There's no growth that could be considered "thrilling" with this company, but the tollbooth-type of business is perfectly suited to fund recurring dividends.

Naval personnel aboard the amphibious assault ship USS America prepare an F35B fighter jet for flight.

Naval personnel aboard the amphibious assault ship USS America prepare an F35B fighter jet for flight. Image source: Lockheed Martin.

3. Lockheed Martin

Dividend yield: 3.1%

Finally, add aerospace and defense contractor Lockheed Martin ( LMT 0.54% ) to your list of dividend stocks to consider, especially while its yield is a healthy 3.1%.

It would be easy to assume companies operating heavily in the defense industry face some volatility because so much of their revenue is subject to the whims of changing Department of Defense and White House priorities, but also the whims of agencies like NASA as well as the aircraft industry. All these groups are big-ticket spenders, but big orders can easily go to a defense contractor's competitors. Program cancellations like the Pentagon's recent cancellation of the contentious JEDI cloud contract are also a major risk that can disrupt defense contractors' bottom lines.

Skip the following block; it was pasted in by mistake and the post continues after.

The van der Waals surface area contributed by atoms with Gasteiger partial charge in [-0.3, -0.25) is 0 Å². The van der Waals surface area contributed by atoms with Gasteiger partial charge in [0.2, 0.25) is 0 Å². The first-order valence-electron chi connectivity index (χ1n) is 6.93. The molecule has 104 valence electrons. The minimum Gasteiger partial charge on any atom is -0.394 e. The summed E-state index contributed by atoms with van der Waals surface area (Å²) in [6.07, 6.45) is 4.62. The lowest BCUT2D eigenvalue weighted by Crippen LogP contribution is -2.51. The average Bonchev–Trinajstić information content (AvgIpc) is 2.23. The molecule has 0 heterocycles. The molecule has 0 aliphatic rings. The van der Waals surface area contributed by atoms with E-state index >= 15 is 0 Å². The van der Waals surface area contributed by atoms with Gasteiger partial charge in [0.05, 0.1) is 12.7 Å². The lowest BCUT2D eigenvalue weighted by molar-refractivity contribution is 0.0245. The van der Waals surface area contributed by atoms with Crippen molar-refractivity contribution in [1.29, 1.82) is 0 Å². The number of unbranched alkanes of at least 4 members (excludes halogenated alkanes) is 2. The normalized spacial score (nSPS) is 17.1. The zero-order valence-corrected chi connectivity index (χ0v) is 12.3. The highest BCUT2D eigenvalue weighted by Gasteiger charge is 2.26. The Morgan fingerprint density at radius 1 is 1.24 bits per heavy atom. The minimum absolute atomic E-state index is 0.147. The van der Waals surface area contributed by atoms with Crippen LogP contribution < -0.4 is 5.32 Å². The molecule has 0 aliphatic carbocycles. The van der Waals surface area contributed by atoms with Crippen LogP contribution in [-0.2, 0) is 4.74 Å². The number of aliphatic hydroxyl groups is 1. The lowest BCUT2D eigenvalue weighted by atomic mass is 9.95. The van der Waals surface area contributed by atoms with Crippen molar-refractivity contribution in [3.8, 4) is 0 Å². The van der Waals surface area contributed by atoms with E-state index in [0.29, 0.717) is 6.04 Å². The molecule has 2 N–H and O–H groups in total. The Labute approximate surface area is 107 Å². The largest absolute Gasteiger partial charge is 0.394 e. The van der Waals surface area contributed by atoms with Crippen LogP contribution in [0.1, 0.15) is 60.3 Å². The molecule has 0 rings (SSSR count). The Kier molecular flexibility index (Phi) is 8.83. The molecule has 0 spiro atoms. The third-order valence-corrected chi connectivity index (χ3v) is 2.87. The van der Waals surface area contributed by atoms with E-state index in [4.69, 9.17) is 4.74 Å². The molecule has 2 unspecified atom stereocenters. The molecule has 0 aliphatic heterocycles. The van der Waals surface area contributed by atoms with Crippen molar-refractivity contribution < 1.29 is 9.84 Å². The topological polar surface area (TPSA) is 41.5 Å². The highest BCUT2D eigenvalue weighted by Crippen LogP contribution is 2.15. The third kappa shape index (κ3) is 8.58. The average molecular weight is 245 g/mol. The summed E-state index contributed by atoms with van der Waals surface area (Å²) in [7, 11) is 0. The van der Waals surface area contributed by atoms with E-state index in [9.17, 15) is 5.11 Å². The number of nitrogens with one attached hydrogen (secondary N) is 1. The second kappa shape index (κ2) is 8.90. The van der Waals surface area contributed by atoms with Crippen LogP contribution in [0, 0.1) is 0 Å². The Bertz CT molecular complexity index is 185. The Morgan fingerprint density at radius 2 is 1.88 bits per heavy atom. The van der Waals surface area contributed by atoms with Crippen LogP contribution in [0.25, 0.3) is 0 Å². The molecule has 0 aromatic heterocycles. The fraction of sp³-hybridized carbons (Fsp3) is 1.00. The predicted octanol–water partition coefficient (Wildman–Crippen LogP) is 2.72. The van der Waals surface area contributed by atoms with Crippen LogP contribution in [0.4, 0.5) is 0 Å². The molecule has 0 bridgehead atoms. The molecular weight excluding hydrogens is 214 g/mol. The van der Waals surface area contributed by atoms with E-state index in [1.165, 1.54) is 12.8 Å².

But compared to other segments of the industrial sector, defense contracts end up being rather reliable and consistent from year to year.

That's mostly due to the back-end nature of defense contracting that you rarely see. Lockheed Martin may make the F-35 jet fighter, for instance, but there's more to its deal with the Department of Defense than simply selling airplanes. The military also needs those jets maintained. In this vein, the Department of Defense and Lockheed Martin just inked a multi-billion-dollar deal that funds the continued maintenance of more than 3,000 aircraft through 2023.

Lockheed Martin also offers radar systems, weapons-management platforms, cybersecurity tools, logistics, and training services as well. Most of these revenue-bearing offerings never make headlines, but the military desperately needs them just the same.